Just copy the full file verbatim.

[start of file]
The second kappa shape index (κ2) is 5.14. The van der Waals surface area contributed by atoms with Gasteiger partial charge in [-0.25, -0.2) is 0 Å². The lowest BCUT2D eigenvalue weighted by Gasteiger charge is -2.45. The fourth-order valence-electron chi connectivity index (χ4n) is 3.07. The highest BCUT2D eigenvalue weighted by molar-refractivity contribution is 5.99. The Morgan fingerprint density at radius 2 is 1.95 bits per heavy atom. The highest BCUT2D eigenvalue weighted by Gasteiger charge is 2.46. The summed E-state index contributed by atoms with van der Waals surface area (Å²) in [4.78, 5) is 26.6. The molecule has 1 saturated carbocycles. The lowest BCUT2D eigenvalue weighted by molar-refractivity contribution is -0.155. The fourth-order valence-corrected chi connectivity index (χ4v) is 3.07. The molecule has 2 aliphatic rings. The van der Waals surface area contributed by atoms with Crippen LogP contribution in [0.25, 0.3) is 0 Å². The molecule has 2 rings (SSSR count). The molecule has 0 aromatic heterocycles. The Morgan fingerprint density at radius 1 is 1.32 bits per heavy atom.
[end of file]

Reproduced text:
The second kappa shape index (κ2) is 5.14. The van der Waals surface area contributed by atoms with Gasteiger partial charge in [-0.25, -0.2) is 0 Å². The lowest BCUT2D eigenvalue weighted by Gasteiger charge is -2.45. The fourth-order valence-electron chi connectivity index (χ4n) is 3.07. The highest BCUT2D eigenvalue weighted by molar-refractivity contribution is 5.99. The Morgan fingerprint density at radius 2 is 1.95 bits per heavy atom. The highest BCUT2D eigenvalue weighted by Gasteiger charge is 2.46. The summed E-state index contributed by atoms with van der Waals surface area (Å²) in [4.78, 5) is 26.6. The molecule has 1 saturated carbocycles. The lowest BCUT2D eigenvalue weighted by molar-refractivity contribution is -0.155. The fourth-order valence-corrected chi connectivity index (χ4v) is 3.07. The molecule has 2 aliphatic rings. The van der Waals surface area contributed by atoms with Crippen LogP contribution in [0.25, 0.3) is 0 Å². The molecule has 2 rings (SSSR count). The molecule has 0 aromatic heterocycles. The Morgan fingerprint density at radius 1 is 1.32 bits per heavy atom.